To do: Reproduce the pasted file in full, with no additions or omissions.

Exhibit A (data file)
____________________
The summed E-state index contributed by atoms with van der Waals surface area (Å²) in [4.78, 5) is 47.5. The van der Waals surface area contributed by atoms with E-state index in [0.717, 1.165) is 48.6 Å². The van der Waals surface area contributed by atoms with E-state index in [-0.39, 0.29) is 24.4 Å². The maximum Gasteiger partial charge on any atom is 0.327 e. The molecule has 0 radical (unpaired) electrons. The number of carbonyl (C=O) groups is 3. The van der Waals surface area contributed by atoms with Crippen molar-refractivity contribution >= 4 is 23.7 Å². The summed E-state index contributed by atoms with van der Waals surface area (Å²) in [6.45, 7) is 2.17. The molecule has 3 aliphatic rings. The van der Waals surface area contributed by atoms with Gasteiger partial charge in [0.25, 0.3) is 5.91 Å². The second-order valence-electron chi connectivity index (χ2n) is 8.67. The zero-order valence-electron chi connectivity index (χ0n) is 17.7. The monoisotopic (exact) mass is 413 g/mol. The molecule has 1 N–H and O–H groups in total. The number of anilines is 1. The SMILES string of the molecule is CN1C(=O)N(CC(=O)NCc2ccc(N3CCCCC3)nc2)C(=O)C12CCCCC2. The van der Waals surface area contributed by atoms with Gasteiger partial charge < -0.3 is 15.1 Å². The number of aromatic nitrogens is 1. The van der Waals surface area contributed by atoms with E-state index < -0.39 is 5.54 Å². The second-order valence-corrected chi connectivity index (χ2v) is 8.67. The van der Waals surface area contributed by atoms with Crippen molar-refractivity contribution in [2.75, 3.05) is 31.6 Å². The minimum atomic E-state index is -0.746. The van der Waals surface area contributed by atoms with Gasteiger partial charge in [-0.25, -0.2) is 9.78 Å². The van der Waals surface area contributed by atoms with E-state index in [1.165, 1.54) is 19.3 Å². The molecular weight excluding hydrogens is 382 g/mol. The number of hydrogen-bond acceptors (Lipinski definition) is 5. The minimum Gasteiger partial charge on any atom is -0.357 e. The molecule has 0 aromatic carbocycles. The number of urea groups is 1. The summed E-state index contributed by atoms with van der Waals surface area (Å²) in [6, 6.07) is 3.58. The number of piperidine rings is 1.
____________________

The summed E-state index contributed by atoms with van der Waals surface area (Å²) in [4.78, 5) is 47.5. The van der Waals surface area contributed by atoms with E-state index in [0.717, 1.165) is 48.6 Å². The van der Waals surface area contributed by atoms with E-state index in [-0.39, 0.29) is 24.4 Å². The maximum Gasteiger partial charge on any atom is 0.327 e. The molecule has 0 radical (unpaired) electrons. The number of carbonyl (C=O) groups is 3. The van der Waals surface area contributed by atoms with Crippen molar-refractivity contribution >= 4 is 23.7 Å². The summed E-state index contributed by atoms with van der Waals surface area (Å²) in [6.45, 7) is 2.17. The molecule has 3 aliphatic rings. The van der Waals surface area contributed by atoms with Gasteiger partial charge in [0.25, 0.3) is 5.91 Å². The second-order valence-electron chi connectivity index (χ2n) is 8.67. The zero-order valence-electron chi connectivity index (χ0n) is 17.7. The monoisotopic (exact) mass is 413 g/mol. The molecule has 1 N–H and O–H groups in total. The number of anilines is 1. The SMILES string of the molecule is CN1C(=O)N(CC(=O)NCc2ccc(N3CCCCC3)nc2)C(=O)C12CCCCC2. The van der Waals surface area contributed by atoms with Gasteiger partial charge < -0.3 is 15.1 Å². The number of aromatic nitrogens is 1. The van der Waals surface area contributed by atoms with E-state index < -0.39 is 5.54 Å². The second-order valence-corrected chi connectivity index (χ2v) is 8.67. The van der Waals surface area contributed by atoms with Crippen molar-refractivity contribution in [2.75, 3.05) is 31.6 Å². The minimum atomic E-state index is -0.746. The van der Waals surface area contributed by atoms with Gasteiger partial charge in [-0.25, -0.2) is 9.78 Å². The van der Waals surface area contributed by atoms with E-state index in [1.165, 1.54) is 19.3 Å². The molecular weight excluding hydrogens is 382 g/mol. The number of hydrogen-bond acceptors (Lipinski definition) is 5. The minimum Gasteiger partial charge on any atom is -0.357 e. The molecule has 0 aromatic carbocycles. The number of urea groups is 1. The summed E-state index contributed by atoms with van der Waals surface area (Å²) in [6, 6.07) is 3.58. The number of piperidine rings is 1.